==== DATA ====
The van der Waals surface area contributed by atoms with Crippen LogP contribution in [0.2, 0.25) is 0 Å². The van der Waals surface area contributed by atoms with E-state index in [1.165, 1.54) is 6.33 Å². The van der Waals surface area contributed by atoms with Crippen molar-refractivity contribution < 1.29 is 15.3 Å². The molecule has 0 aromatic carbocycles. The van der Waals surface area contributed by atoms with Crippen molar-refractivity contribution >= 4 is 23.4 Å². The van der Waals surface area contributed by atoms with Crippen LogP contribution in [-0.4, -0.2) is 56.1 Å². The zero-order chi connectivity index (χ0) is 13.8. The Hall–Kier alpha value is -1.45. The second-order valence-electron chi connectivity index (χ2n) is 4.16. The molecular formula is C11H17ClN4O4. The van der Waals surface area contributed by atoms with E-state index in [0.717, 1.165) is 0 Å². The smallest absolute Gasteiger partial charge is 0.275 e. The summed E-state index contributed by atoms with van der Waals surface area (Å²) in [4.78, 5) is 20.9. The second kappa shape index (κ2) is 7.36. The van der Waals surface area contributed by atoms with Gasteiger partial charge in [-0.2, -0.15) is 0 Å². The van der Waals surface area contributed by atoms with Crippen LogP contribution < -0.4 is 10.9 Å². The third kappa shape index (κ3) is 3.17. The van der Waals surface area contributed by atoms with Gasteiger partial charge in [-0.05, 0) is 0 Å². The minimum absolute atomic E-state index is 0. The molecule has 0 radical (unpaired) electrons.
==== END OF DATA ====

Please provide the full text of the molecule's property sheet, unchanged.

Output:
The van der Waals surface area contributed by atoms with Crippen LogP contribution in [0.2, 0.25) is 0 Å². The van der Waals surface area contributed by atoms with E-state index in [1.165, 1.54) is 6.33 Å². The van der Waals surface area contributed by atoms with Crippen molar-refractivity contribution < 1.29 is 15.3 Å². The molecule has 0 aromatic carbocycles. The van der Waals surface area contributed by atoms with Crippen molar-refractivity contribution >= 4 is 23.4 Å². The van der Waals surface area contributed by atoms with Crippen LogP contribution in [-0.4, -0.2) is 56.1 Å². The zero-order chi connectivity index (χ0) is 13.8. The Hall–Kier alpha value is -1.45. The second-order valence-electron chi connectivity index (χ2n) is 4.16. The molecular formula is C11H17ClN4O4. The van der Waals surface area contributed by atoms with E-state index in [0.717, 1.165) is 0 Å². The smallest absolute Gasteiger partial charge is 0.275 e. The summed E-state index contributed by atoms with van der Waals surface area (Å²) in [4.78, 5) is 20.9. The second kappa shape index (κ2) is 7.36. The van der Waals surface area contributed by atoms with Gasteiger partial charge in [-0.2, -0.15) is 0 Å². The van der Waals surface area contributed by atoms with Crippen LogP contribution < -0.4 is 10.9 Å². The third kappa shape index (κ3) is 3.17. The van der Waals surface area contributed by atoms with Gasteiger partial charge in [-0.05, 0) is 0 Å². The minimum absolute atomic E-state index is 0. The molecule has 0 radical (unpaired) electrons.